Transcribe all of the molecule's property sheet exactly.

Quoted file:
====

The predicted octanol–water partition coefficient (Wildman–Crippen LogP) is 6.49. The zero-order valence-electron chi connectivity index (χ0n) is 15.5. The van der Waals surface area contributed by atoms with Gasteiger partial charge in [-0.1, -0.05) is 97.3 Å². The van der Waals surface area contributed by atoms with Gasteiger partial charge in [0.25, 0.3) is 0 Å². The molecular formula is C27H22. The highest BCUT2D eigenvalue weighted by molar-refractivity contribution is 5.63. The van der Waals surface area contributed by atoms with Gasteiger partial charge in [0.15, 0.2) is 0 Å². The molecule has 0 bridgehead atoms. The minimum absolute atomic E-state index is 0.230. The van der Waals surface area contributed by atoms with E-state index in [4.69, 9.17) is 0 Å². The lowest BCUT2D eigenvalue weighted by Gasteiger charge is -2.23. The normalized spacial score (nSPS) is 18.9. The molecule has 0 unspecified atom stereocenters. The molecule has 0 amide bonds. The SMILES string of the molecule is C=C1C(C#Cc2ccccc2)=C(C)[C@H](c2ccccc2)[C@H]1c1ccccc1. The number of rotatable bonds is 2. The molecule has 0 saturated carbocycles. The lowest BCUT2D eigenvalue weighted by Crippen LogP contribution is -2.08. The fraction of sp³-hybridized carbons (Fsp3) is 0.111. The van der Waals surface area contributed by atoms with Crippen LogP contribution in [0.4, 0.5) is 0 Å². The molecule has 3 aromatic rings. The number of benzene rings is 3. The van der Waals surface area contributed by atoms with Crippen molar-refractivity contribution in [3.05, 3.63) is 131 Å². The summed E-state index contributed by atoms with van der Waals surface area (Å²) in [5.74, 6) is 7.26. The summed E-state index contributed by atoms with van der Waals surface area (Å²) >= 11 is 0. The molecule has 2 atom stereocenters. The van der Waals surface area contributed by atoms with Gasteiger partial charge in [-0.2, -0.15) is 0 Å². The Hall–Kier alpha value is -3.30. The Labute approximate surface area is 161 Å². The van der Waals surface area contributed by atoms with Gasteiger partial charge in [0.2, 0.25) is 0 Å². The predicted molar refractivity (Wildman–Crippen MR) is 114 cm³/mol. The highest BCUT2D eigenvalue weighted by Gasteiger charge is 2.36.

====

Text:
The predicted octanol–water partition coefficient (Wildman–Crippen LogP) is 6.49. The zero-order valence-electron chi connectivity index (χ0n) is 15.5. The van der Waals surface area contributed by atoms with Gasteiger partial charge in [-0.1, -0.05) is 97.3 Å². The van der Waals surface area contributed by atoms with Gasteiger partial charge in [0.25, 0.3) is 0 Å². The molecular formula is C27H22. The highest BCUT2D eigenvalue weighted by molar-refractivity contribution is 5.63. The van der Waals surface area contributed by atoms with Gasteiger partial charge in [0.15, 0.2) is 0 Å². The molecule has 0 bridgehead atoms. The minimum absolute atomic E-state index is 0.230. The van der Waals surface area contributed by atoms with E-state index in [4.69, 9.17) is 0 Å². The lowest BCUT2D eigenvalue weighted by Gasteiger charge is -2.23. The normalized spacial score (nSPS) is 18.9. The molecule has 0 unspecified atom stereocenters. The molecule has 0 amide bonds. The SMILES string of the molecule is C=C1C(C#Cc2ccccc2)=C(C)[C@H](c2ccccc2)[C@H]1c1ccccc1. The number of rotatable bonds is 2. The molecule has 0 saturated carbocycles. The lowest BCUT2D eigenvalue weighted by Crippen LogP contribution is -2.08. The fraction of sp³-hybridized carbons (Fsp3) is 0.111. The van der Waals surface area contributed by atoms with Crippen LogP contribution in [0.4, 0.5) is 0 Å². The molecule has 3 aromatic rings. The number of benzene rings is 3. The van der Waals surface area contributed by atoms with Crippen molar-refractivity contribution in [3.05, 3.63) is 131 Å². The summed E-state index contributed by atoms with van der Waals surface area (Å²) in [5.74, 6) is 7.26. The summed E-state index contributed by atoms with van der Waals surface area (Å²) >= 11 is 0. The molecule has 2 atom stereocenters. The van der Waals surface area contributed by atoms with Gasteiger partial charge in [-0.2, -0.15) is 0 Å². The Hall–Kier alpha value is -3.30. The Labute approximate surface area is 161 Å². The van der Waals surface area contributed by atoms with Gasteiger partial charge in [0.2, 0.25) is 0 Å². The predicted molar refractivity (Wildman–Crippen MR) is 114 cm³/mol. The highest BCUT2D eigenvalue weighted by Gasteiger charge is 2.36.